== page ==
By Fluxus Team
We are here to address the unmet needs and environmental impact of the low income housing market. We present a case to show that Fluxus can profitably deliver aesthetic, energy efficient housing solutions to this underserved and underperforming market. We acknowledge this is a formidable challenge. However, we believe that the tools are at hand to make an impact without taking on significant technical or business risk.
We are well aware of the societal trend toward urbanization. According to latest UN Cities Report, from 1995 to 2016, the number of megacities in the world increased from 14 to 29. With approximately 77 million people moving from rural to urban areas each year, the number of megacities is expected to nearly double again by 2050.
Often overlooked in these statistics are the challenges faced by working low-income households. As cities grow larger and competition for space increases, low income families are often pushed to live in the city’s lowest quality, poorest weatherized and least efficiency efficient building stock. And with this situation widespread, environmental problems proliferate. They range from urban hot spots, poor air quality, stress on the grid, congestion gridlock, health quality, etc. One only need to look at large cities such as Beijing, Delhi, Los Angeles, Mexico City and others to understand the severity of this problem.
Recently, a UN agency published a report on the fast-approaching dangers of climate change, and urges an action plan for rapid transitions in energy, industry, buildings, transport, and cities. Many will point to industry and transportation as prime contributors to Greenhouse Gas emissions. However it might surprise some that low income households are major contributor as well. In New York City for example, a recent study found that 35% of all Greenhouse Gas emissions can be attributed to multi-family low income housing. That’s nearly double the contribution of all vehicles.
In March 2018, U.S. Department of Housing and Urban Development (HUD) reports that there is an immediate shortage of 7.1 million low income homes. This problem will only get worse not just here in the U.S. but around the world. Many low income families are on the outside looking in.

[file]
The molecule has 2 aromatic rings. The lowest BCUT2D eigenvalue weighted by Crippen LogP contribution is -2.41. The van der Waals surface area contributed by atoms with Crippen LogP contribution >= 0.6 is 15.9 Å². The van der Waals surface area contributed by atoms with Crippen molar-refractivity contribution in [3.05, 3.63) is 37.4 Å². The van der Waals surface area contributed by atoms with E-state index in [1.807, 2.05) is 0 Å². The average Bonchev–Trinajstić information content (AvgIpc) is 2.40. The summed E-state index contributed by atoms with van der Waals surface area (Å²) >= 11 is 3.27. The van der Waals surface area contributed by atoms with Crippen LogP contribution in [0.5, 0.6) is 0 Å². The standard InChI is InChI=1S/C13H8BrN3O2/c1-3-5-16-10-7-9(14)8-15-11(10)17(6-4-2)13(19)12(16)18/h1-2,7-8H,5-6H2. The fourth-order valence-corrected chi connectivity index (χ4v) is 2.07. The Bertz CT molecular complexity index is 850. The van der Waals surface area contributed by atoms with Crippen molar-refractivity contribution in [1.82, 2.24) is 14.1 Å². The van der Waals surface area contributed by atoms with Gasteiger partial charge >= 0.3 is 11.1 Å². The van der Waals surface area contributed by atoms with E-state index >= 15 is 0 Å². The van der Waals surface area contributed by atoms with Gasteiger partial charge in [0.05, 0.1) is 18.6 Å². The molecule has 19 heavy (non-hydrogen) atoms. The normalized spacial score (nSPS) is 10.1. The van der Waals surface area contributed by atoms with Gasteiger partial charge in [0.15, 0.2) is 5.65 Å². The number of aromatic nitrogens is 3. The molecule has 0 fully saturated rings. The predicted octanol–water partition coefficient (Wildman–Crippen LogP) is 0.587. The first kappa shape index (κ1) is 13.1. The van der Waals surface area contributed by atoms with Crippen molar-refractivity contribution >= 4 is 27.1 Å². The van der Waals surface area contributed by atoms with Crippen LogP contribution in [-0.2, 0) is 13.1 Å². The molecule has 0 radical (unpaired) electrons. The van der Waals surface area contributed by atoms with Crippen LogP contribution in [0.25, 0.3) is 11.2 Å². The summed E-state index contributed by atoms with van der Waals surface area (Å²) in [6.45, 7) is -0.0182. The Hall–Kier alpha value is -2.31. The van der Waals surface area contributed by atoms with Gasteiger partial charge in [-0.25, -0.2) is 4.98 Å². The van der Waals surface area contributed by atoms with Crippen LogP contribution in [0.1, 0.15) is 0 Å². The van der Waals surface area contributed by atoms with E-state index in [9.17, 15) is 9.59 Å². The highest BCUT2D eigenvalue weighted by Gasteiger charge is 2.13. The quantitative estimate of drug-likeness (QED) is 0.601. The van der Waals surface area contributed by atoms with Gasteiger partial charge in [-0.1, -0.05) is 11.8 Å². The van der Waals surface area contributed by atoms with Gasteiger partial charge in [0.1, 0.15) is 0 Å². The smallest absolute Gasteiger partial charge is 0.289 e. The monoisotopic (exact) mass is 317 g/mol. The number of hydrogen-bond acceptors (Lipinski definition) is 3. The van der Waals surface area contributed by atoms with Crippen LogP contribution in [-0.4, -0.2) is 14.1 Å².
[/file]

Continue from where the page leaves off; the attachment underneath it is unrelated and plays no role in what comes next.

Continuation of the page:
Environmental issues aside, investment complexity, construction industry inefficiencies and perceived financial risk have retarded much needed investment.
Read more on our article for Solar Impulse Foundation “Energy efficiency for all.”
Let’s look at the market on a macro scale. In 2014 McKinsey and company published a report that affordable housing was a $9-12 trillion market opportunity. This is a massive 390 million unit market. They confirmed it is an underserved and underperforming market which with proper investment and modernization could generate sustainable profits.
Similarly, the U.S. Department of Energy reports that simply bringing low income housing stock to current construction standards would easily reduce energy consumption by 45%. On a global scale, we conservatively estimate this would translate to and annual reduction of 300+million tons of CO2 per year.
Finally, in just the U.S. alone, the housing shortfall amounts to nearly a half trillion dollar addressable market. It may be a cliché, but we truly believe this market is ripe for innovation. The need is so acute we simply need to build it and they will come.
Here is how we – Fluxus respond to this need and our plans to tackle this opportunity. Our roots go all the way back to 1965 when renowned architect George Maciunas first conceived FluxHouse concept and designed a process to construct low cost homes through intelligent design and modernized manufacturing processes. We formed Fluxus LLC in 2013 to bring this concept to reality and thereby to address the urgent need for affordable housing.
We are presently making investments to modernize the original designs and maximize environmental performance. We are using building performance modeling tools, advanced materials and simplified construction processes to drive down costs without sacrificing performance. Our core objective is to offer a high quality, economically viable solution to the market that is a desirable place to live with a small environmental footprint.
At Fluxus we have established an interdisciplinary team of very capable leaders. Collectively these members have multiple years’ experience at different levels in the value chain. We also engaged with several like-minded leading global corporations who bring their insights and resources to help us meet our goals. We believe our team is uniquely qualified to break down barriers to develop and deliver a viable product.